I did untangle the roots and only trimmed a couple that were too far twisted. The remainder varied in length from one inch to 3 inches, and I let them be so long as they were pointing relatively to the south.

So.....this is by the a south-facing window. I can move it further into the corner to get bright light and no direct sun, or leave it here where it will be getting as much as is possible from inside the house with the sun above us.

Any advice would be appreciated!
This clivia was called "Good Hope"; it's supposed to produce yellow flowers. I guess if I can keep this one alive, then I'll get some orange ones, too. :-)

My Adenium is here, too, but I'll post on the Adenium board for that one!

    Bookmark   March 10, 2013 at 3:47AM
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Ohiofem(6a Ohio)

Your mix looks good. I try to plant my clivias so the very top of the roots -- where they emerge from the basal plate -- are even with the top of the potting mix. Clivias are very susceptible to root rot, and it's easier to see that it's starting to happen if you can see the top of the roots. Here is a fairly technical description of clivia anatomy from an expert clivia grower who taught me much of what I know about the plants:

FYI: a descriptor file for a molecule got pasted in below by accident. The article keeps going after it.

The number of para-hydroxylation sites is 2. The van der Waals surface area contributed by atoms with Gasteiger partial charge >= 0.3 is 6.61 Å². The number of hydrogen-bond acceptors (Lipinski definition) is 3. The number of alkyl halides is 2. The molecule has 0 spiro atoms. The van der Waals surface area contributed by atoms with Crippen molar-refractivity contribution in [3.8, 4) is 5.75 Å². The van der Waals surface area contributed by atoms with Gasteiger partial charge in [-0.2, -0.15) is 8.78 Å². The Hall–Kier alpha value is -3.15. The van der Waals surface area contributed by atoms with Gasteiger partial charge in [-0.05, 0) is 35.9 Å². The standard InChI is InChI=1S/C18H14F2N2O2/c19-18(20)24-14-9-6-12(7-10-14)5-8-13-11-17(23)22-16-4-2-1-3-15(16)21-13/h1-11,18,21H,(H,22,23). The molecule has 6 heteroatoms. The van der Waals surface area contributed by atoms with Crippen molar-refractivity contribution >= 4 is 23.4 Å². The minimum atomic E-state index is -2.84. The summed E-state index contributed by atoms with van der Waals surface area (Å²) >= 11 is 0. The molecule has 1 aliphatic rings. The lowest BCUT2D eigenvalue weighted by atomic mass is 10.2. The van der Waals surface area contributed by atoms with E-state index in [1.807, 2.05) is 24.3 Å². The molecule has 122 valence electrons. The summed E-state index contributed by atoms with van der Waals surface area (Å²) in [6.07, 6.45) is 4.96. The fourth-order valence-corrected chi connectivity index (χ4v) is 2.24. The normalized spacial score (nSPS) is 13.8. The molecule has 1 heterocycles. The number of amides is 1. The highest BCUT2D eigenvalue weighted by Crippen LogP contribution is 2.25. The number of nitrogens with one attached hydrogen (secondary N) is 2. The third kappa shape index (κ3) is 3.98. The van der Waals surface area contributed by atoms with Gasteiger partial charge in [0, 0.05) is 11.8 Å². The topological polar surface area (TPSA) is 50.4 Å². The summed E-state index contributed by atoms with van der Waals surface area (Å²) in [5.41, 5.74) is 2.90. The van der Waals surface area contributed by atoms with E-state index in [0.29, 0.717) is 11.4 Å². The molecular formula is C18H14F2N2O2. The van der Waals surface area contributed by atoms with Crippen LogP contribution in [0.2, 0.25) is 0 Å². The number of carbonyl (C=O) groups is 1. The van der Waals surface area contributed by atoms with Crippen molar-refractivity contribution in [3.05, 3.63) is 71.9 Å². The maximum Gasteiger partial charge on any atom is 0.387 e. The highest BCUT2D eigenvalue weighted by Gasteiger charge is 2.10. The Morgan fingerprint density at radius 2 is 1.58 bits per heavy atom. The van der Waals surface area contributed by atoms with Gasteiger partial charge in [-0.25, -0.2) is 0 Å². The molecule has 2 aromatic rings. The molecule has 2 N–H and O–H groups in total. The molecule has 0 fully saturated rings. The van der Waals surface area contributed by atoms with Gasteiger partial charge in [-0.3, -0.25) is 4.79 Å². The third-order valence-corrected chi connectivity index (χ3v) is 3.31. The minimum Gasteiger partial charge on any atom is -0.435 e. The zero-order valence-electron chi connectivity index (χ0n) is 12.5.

A clivia plant is built around its base or rhizome; de Hertogh and Le Nard refer to it as a rhizomatous root stock. There is no actual bulb on a clivia plant, but this structure is homologous to the basal plate of bulbs, such as are found in other members of the Amaryllis Family, like Hippeastrum and Crinum. The rhizome is a stem that usually grows partly underground and partly above. From it grow the leaves, the flower structure or inflorescence, and the roots.

(Visit the Shields Garden website to learn more about growing clivias.)

The rhizome is the most important part of the plant. The leaves can die and most of the roots can die, but you can regenerate the plant from it's rhizome. If the basal stem starts to rot, it's almost impossible to save the plant.

I generally don't root prune a young clivia. I would only remove a root that has clearly died. Young clivias need all the roots they have.